I grew out of the American Girl series right before Kit was introduced. Quite a few things have happened to the company since then. They’ve added more stores to their single location, discontinued a few girls, and changed the titles of each new, six-part series. What hasn’t changed is how I love each individual American Girl. Well, not much.
Let’s get this out of the way: my favorite is Felicity! I love the clothes and customes of that era and always found it excited to see how she fared while her home was unsure of its own future (the Revolutionary War). Molly also has a special place in my heart, and I think I liked her because she was—-was-—the most current. I reread Addy a few years ago and loved her all over again.
For this summer, I reread Samantha. She’d been on my mind as of late, and I wanted to relive one AG series I already knew before delving into the more recent publications. She always seemed to be a bit of a princess for me, but I loved the customes of that era. I loved the frills of the fashions. I loved the wrought iron desks. One year, I begged my mom to make petit fours for my birthday. (They looked terrible but were delicious!)
This series especially introduced me to Dickensian themes with Samantha’s poor friend and multiple accounts of conditions in the city.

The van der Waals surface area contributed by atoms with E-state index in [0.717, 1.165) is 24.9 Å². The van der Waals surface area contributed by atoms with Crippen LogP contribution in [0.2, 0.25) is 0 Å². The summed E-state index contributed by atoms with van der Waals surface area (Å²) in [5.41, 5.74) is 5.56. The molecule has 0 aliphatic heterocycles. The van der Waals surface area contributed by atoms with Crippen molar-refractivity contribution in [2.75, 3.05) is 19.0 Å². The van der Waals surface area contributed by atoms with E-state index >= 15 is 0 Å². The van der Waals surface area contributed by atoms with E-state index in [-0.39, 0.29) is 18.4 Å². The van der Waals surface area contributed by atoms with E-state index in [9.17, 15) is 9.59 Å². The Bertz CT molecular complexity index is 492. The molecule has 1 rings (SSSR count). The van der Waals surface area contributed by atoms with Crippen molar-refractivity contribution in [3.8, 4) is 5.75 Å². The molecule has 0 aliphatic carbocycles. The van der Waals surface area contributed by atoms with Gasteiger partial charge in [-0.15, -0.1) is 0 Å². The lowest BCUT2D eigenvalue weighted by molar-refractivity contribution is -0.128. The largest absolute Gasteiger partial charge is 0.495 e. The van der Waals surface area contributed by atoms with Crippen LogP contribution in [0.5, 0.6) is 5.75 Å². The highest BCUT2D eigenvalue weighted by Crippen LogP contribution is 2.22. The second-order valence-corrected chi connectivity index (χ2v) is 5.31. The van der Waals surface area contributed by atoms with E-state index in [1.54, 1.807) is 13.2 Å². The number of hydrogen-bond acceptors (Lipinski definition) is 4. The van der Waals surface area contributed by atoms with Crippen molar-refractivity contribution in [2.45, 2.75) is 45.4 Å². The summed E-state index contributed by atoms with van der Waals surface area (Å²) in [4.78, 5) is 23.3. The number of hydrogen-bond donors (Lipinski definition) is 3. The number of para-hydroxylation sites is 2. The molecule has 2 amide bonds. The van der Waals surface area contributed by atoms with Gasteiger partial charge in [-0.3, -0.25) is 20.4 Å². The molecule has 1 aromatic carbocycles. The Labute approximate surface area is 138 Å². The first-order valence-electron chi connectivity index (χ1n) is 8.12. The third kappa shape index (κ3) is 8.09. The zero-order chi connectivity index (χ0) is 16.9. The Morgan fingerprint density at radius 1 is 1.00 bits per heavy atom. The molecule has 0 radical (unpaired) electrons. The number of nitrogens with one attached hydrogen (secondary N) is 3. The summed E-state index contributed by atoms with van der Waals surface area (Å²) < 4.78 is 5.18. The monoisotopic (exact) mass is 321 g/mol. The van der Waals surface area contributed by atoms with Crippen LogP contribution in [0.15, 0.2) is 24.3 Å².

A specific line from the Samantha series also got me obsessed with iron fences.
The building looked as if it had been built out of blocks of dirty gray ice. It was surrounded by a fence of sharp black spikes. Samantha couldn’t tell if the spikes were meant to keep visitors out or the orphans in.
And the writing? It surprised me. It’s basic while vocabulary-building. It’s not as lame and pandering like some books I’m reading now. The characters aren’t moping around that they live in an outdated time. American Girl gives a really good perspective on what life was like beyond the drama. Needless to say, AG was my introduction to historical fiction, one of my favorite genres of books/films/music today.
Furthermore, Samantha (and Felicity) introduced me to tea time! My introduction to tea began around fourth grade and went horribly. My best friend Jess, who introduced me to AG, and I concocted some terrible mixtures of milk, sugar, and watered-down tea. We got used to it, though. Since then, one of my dreams has been to have a proper tea time in England.
Another dream has been to visit Williamsburg, Virginia and their live history museum. Or are they called Living History museums. Either/or.
The American Girls I’ll be reading next are Kit and Kaya, library reserves willing. (I’ve been waiting at least a month for one installment of the Kit series to come in. Summer reading programs abound in my city.)
I do have a little rant on AG, but I will save that for another post.